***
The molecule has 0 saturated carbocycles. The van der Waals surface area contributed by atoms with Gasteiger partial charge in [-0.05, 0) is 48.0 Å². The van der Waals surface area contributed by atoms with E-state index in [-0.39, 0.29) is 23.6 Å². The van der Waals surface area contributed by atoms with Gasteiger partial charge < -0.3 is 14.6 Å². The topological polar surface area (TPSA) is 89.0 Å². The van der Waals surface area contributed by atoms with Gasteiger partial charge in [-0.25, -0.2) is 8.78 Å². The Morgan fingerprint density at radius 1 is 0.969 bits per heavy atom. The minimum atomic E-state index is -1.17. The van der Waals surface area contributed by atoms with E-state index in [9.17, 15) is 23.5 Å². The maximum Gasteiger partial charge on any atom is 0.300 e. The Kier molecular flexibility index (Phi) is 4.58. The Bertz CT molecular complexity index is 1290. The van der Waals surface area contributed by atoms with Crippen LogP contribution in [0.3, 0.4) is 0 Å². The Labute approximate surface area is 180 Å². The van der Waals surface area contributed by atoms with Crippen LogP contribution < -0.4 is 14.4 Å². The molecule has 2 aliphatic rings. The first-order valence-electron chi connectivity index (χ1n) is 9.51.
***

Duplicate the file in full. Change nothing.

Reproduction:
The molecule has 0 saturated carbocycles. The van der Waals surface area contributed by atoms with Gasteiger partial charge in [-0.05, 0) is 48.0 Å². The van der Waals surface area contributed by atoms with E-state index in [-0.39, 0.29) is 23.6 Å². The van der Waals surface area contributed by atoms with Gasteiger partial charge < -0.3 is 14.6 Å². The topological polar surface area (TPSA) is 89.0 Å². The van der Waals surface area contributed by atoms with Gasteiger partial charge in [-0.25, -0.2) is 8.78 Å². The Morgan fingerprint density at radius 1 is 0.969 bits per heavy atom. The minimum atomic E-state index is -1.17. The van der Waals surface area contributed by atoms with E-state index in [9.17, 15) is 23.5 Å². The maximum Gasteiger partial charge on any atom is 0.300 e. The Kier molecular flexibility index (Phi) is 4.58. The Bertz CT molecular complexity index is 1290. The van der Waals surface area contributed by atoms with Crippen LogP contribution in [0.3, 0.4) is 0 Å². The Labute approximate surface area is 180 Å². The van der Waals surface area contributed by atoms with Crippen LogP contribution < -0.4 is 14.4 Å². The molecule has 2 aliphatic rings. The first-order valence-electron chi connectivity index (χ1n) is 9.51.